by Anuradha C

In this story by Anuradha, an army man reminisces about his experiences during a train journey, where he met a vibrant young mother who wove vivid patterns on clothes for a living. Dreamy by nature, but rooted to reality, the woman has left a lasting impression on him.

At dinner time this evening, the boys thought I had taken leave of my senses. But they did dare not say that to me on my face. When I reached for the TV remote and promptly switched on a daily soap – a glitzy saas bahu saga no less – I knew I was asking for trouble. I knew this would be hot gossip by tomorrow morning that Lt Col Siddarth Ranawat was glued to a TV serial in the army quarters!

Even the thought of damning ridicule from my comrades did not deter me. My entire focus was on spotting the clothes worn by the women on the show. Especially the saree blouses. The glittering blouses with traditional Indian motifs patched on to them. Royal elephant parades, peacock blooms, Radha Krishna poses. Vandana’s animated description was continuously running like playback music in my head.

After scouring through the scheming antagonists and spineless men for over five minutes, I managed to spot one of the leading ladies. She was wearing a blouse similar to what Vandana had on the train journey. A bright purple blouse with a motif of an elephant parade in soothing grey and green. Vandana was wearing the same pattern in pale pink.

“A tired vision in pink” – that was the first thought that occurred to me when she boarded the train huffing and puffing, at Bandra station yesterday. A toddler on her hip, a heavy suitcase in her hand and her hand bag slipping from her shoulders. I jumped out of my seat, either to grab the toddler or the suitcase before one of them fell off. But quite remarkably, she managed to set right her hand bag, shove the suitcase under the berth and dazzle a radiant smile at the toddler all at once!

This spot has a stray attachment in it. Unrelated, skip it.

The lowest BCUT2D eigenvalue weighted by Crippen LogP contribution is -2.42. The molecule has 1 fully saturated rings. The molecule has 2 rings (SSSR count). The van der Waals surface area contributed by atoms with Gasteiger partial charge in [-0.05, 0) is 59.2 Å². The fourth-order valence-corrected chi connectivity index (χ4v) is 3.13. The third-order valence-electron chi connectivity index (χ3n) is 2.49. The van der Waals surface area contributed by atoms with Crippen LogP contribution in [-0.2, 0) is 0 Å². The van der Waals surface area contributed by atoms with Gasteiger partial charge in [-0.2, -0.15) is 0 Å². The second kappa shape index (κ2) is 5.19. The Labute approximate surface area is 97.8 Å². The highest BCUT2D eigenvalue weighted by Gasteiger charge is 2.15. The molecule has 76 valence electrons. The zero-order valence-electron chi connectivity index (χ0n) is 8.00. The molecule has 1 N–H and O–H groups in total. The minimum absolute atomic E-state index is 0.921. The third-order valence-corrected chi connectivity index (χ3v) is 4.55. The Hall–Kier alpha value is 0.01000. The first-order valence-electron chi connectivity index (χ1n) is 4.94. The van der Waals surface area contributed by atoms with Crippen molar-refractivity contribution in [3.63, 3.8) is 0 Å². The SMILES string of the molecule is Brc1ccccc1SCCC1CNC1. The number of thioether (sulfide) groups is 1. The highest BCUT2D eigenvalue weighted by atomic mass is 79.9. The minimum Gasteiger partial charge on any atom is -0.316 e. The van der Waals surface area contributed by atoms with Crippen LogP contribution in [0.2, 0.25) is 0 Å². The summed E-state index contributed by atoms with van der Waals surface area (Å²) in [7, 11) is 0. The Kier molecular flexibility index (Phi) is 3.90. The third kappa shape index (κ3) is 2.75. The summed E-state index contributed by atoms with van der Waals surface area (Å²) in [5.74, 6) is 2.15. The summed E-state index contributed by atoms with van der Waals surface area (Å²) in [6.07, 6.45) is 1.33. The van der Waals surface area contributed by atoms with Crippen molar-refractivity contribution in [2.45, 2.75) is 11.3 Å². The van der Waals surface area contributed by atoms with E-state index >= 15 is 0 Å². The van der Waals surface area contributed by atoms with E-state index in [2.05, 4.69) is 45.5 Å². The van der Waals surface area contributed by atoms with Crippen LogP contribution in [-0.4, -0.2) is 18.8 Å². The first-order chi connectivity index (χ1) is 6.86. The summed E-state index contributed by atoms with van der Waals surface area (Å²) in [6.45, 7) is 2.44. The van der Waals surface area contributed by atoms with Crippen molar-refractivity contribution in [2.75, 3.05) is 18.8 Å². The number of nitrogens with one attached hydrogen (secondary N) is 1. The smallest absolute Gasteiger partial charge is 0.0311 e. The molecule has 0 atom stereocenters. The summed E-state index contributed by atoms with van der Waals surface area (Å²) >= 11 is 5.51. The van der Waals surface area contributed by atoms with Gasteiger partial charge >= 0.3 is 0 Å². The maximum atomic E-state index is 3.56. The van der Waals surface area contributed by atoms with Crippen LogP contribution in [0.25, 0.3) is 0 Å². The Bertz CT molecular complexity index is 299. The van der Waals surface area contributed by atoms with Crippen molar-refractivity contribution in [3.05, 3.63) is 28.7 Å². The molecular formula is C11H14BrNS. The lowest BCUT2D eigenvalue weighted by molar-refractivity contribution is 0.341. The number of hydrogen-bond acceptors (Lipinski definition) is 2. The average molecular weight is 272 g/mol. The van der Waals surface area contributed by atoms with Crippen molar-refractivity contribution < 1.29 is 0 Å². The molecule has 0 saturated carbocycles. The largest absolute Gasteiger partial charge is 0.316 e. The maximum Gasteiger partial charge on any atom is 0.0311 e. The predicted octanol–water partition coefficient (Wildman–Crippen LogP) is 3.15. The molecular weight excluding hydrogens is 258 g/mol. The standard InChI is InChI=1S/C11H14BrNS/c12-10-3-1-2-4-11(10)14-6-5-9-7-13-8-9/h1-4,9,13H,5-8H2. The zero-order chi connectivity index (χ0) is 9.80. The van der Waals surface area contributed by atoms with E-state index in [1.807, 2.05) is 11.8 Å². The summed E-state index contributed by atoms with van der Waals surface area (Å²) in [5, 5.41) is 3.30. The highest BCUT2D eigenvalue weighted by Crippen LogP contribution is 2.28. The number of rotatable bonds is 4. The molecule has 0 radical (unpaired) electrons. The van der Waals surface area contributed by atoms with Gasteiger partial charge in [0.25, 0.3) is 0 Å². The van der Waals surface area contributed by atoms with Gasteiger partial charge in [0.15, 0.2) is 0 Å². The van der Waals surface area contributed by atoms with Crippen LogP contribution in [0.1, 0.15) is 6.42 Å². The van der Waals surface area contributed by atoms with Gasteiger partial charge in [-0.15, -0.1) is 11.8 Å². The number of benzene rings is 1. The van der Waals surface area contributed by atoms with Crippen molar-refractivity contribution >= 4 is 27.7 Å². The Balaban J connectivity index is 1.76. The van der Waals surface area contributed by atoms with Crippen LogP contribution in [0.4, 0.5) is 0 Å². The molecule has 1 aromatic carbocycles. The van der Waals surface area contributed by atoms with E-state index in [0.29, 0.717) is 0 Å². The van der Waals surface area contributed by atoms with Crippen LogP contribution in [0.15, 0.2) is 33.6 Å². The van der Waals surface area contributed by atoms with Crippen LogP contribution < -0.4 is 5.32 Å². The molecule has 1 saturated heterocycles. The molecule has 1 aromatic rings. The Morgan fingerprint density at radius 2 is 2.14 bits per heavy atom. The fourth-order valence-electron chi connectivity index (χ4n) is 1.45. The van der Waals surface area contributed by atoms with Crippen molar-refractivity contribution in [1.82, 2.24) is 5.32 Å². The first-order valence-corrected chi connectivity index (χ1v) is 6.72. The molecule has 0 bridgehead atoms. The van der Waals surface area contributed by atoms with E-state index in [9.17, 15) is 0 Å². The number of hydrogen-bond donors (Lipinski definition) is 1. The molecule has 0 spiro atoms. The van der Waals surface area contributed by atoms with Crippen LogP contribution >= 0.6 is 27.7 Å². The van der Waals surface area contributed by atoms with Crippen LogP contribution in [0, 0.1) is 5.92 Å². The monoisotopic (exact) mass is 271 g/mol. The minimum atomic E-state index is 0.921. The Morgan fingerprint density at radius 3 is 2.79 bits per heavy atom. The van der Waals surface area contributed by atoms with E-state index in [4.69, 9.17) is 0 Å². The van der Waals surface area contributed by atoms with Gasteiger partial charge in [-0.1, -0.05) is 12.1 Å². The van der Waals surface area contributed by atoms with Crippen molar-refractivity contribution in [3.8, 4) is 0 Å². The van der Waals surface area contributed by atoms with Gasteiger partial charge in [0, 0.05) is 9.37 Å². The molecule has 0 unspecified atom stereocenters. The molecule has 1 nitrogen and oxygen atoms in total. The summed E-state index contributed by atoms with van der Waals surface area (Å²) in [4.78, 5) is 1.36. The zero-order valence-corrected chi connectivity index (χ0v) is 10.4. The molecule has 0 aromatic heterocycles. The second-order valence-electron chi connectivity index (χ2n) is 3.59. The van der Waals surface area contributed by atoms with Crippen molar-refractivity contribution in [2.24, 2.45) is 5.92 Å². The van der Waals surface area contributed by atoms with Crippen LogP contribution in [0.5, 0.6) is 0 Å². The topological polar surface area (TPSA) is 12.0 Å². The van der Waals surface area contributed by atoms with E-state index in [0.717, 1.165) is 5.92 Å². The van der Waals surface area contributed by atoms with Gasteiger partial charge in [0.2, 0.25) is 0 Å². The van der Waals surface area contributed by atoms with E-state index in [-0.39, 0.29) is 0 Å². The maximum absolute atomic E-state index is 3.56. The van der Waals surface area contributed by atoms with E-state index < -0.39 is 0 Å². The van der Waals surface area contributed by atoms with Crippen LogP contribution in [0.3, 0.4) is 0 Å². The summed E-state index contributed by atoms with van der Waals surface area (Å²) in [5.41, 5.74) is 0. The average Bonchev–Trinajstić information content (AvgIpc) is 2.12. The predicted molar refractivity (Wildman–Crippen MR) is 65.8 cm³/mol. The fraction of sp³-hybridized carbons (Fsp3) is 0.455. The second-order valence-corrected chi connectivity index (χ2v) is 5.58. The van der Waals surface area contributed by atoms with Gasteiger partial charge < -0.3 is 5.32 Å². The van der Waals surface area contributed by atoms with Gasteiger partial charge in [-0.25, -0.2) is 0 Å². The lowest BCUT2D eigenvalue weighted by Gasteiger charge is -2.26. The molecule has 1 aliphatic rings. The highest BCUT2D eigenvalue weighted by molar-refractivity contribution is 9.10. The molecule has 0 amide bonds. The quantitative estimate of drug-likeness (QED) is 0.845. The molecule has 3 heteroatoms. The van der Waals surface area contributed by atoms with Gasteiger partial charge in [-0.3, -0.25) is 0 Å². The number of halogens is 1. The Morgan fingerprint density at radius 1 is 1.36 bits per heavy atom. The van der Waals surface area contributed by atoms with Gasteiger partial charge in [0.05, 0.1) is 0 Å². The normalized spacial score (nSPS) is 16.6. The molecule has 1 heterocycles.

I quickly resumed my seat before coming across as overbearing. But she must have sensed my embarrassment as she directed another smile towards me, similar to what the little one received. I generally avoid travelling in my army uniform as it attracts a lot of attention from fellow passengers. The adulation can be endearing most of the time but not when you seek solitude, anonymity and a quiet journey. However, I had to board the train directly after attending a meeting at the Mazagon Dock. So there I was in my uniform, already having taken three selfies with exuberant co-travellers, before Vandana arrived.

The toddler, now comfortably perched at her window seat opposite to me, was eyeing me suspiciously, with a mixed look of curiosity and apprehension. Finally curiosity won, and she wanted to know: “Police??” To which Vandana replied, “No sweetie, Colonel uncle is from the Army. Say ‘hello uncle’.” I stared at her in mute admiration, for not many civilians knew how to read army insignia, especially women. But I was honour bound to correct her slight miss: “Lieutenant Colonel, actually.”

Having no prior experience of conversing with gap toothed little girls, I ventured with a silly “Hello sweetie, is that your name or pet name?” Apparently, sweetie or Disha Singh as I later discovered was her full name, was too engrossed with a porter trying to rush into the compartment with three suitcases balanced precariously on his head and shoulders. She simply forgot about my existence or my question, deciding that the porter was infinitely more interesting.

Apart from an old gentleman at the side lower berth, glued to his mobile phone watching Govinda comedy scenes, we were the only passengers yet. In a rather guileless gesture, Vandana extended her hand towards me with a shy smile. For a roughened army man and a confirmed bachelor to boot, I found her hesitant enthusiasm heart-warming.

We army men are not really starved of female presence unless we are locked in combat in remote locations. But most women we come across are family of fellow army men. There is a certain protocol that exists and gets followed in all social gatherings.  Socialising with a civilian – a young mother with a clear gaze and ready smile – was turning out to be a novel experience for me. I decided that I was going to make a friend out of this woman and readily smiled back, dropping my guard.

Encouraged by my response, she started off with a long introduction. “Vandana Singh, I work in Mumbai. I am travelling to my in-laws’ place for a wedding, in Udaipur. My husband works in Abu Dhabi, I get to see him only once a year or so. But he taught me to video chat the last time he came. I work for a TV show in Mumbai, in the costumes department. They let me design blouses for the leading ladies. I love my job! I am wearing one of the blouses I designed. I am planning to gift my designs to the bride as my wedding gift. Disha, no!”